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ANALYSIS

Mena ‘dynamic but volatile’ for logistics investors

London, March 18, 2014

From Dubai to Beirut, Saudi Arabia to Tunisia, Syria to Oman, the Middle East and North Africa region is dynamic but very volatile for investors in transportation and logistics, said an expert.
 
Thomas Cullen, the author of Transport Intelligence’s ‘Middle East and North Africa Transport and Logistics 2014’ report, said: “The bad news often obscures the good, but the opportunities for logistics providers in the region are even greater than its difficulties.”
 
The report offers detailed analysis of the region and the countries with often conflicting economics within it. Cullen has developed a framework for analysis, which divides the region into three diverse categories – growth zone, money zone and war zone.
 
The 'growth-zone' compares political and economic stability, low-medium GDP per head, and young or growing population giving potential for growth through outsourced industrial operations. This includes countries such as Jordan and Morocco.
 
The 'money-zone' includes smaller populations with high revenue streams but low capital assets outside oil and gas and includes countries such as Qatar, UAE, Saudi Arabia and others in the Gulf.
 
The ‘war-zone' considers a level of political instability inhibits economic growth through social unrest, wars, corruption or mismanagement. This includes Libya, Syria, Iran and Iraq.
 
This framework allows the risks and opportunities for investors in transportation and logistics to be methodically reviewed and assessed.
 
The region is hugely exciting in its potential for logistics growth. Dubai has been successful in its ability to restructure the global airfreight market around key hubs in the region, said the report.
 
The Gulf in general is now a key player in air transport due to the smaller states investing heavily in new aircraft and airports. Sea freight and container freight is being used in a revolutionary way beyond just trans-shipment. 
 
A number of developments in both North Africa and Saudi Arabia have attempted to grasp the opportunity that a container port offers to gain entry to global supply chains. Saudi Arabia is trying to build large developments on both the Red Sea and Gulf coasts that will utilise the country's gas resources to develop energy intensive business such as down-stream chemical and plastics production oraluminium fabrication for automotive assembly.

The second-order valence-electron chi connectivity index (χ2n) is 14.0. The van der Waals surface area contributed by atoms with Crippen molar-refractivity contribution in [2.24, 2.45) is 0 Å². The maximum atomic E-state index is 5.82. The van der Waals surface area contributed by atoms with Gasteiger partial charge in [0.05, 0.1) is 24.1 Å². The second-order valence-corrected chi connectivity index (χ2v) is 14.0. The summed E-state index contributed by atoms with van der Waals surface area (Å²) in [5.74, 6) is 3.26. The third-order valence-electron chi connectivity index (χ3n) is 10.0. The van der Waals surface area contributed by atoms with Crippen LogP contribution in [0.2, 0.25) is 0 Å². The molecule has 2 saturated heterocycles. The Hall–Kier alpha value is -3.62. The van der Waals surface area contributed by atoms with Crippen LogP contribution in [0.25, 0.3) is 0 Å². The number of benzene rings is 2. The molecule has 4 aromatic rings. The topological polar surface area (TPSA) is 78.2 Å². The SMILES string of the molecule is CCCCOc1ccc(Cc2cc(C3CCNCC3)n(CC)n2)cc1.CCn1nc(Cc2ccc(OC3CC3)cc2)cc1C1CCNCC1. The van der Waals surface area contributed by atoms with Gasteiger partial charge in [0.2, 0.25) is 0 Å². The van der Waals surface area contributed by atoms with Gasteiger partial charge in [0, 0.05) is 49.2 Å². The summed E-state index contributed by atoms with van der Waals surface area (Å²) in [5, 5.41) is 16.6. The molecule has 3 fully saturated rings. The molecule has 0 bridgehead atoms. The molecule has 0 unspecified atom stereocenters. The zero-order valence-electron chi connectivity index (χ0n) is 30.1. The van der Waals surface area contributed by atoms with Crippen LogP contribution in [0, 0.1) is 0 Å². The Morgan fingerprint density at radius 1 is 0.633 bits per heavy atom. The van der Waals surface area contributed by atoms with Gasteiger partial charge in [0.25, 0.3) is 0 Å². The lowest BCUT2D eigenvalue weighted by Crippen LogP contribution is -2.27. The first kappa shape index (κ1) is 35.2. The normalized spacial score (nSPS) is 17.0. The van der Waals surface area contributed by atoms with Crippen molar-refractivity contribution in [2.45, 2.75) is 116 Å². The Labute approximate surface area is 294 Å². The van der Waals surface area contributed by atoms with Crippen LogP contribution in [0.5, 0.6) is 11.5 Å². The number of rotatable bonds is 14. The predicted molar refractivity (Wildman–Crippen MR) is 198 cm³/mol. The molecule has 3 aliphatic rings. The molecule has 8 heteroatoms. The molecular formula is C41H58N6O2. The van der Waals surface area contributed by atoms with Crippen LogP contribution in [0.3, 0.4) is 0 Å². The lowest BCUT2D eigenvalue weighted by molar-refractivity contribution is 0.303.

The region, however, is lagging in terms of other aspects of logistics such as road and rail freight. North Africa has a road network of variable quality with the region also suffering from inadequate rail freight, despite the potential new projects on the Arabian peninsula. 
 
The result of this is the poor development of logistics services such as contract logistics. The situation varies greatly between Dubai and other economies; the provision of logistics for consumer goods, in key markets such as Egypt, is meagre. 
 
The report’s analysis implies a growth for contract logistics across the region of more than seven per cent this year, but this disguises major qualitative changes in the market. 
 
The demand for production-orientated logistics is likely to grow at an enormous rate, it said. Similarly the latent demand for logistics in the retail sector is substantial, with market dysfunction retarding growth. Better roads and a recognition by governments of the importance of logistics suggests that markets may open up to the possibility of a much deeper presence by global LSPs as well as the more sophisticated local players, said the report.
 
The oil and gas sector remains dominant in the region’s economics, with the direct impact of these resources having an enormous effect on the logistics markets. 
 
It also has the indirect effect of driving demand for air services in many locations and is the force behind the development of the growth of the chemical sector in these economies. The effect is to skew logistics provision towards heavy industrial, capital intensive operations.
 
The other major characteristic of the Mena region is its political instability which many investors see as an impenetrable barrier to growth. 
 
The instability conceals substantial opportunities. Many of the region's largest economies are struggling to emerge from dysfunctional economies characterised by corruption, weak institutions and barriers to entry which make logistics markets less than rational. - TradeArabia News Service



Tags: logistics | Mena | Report |

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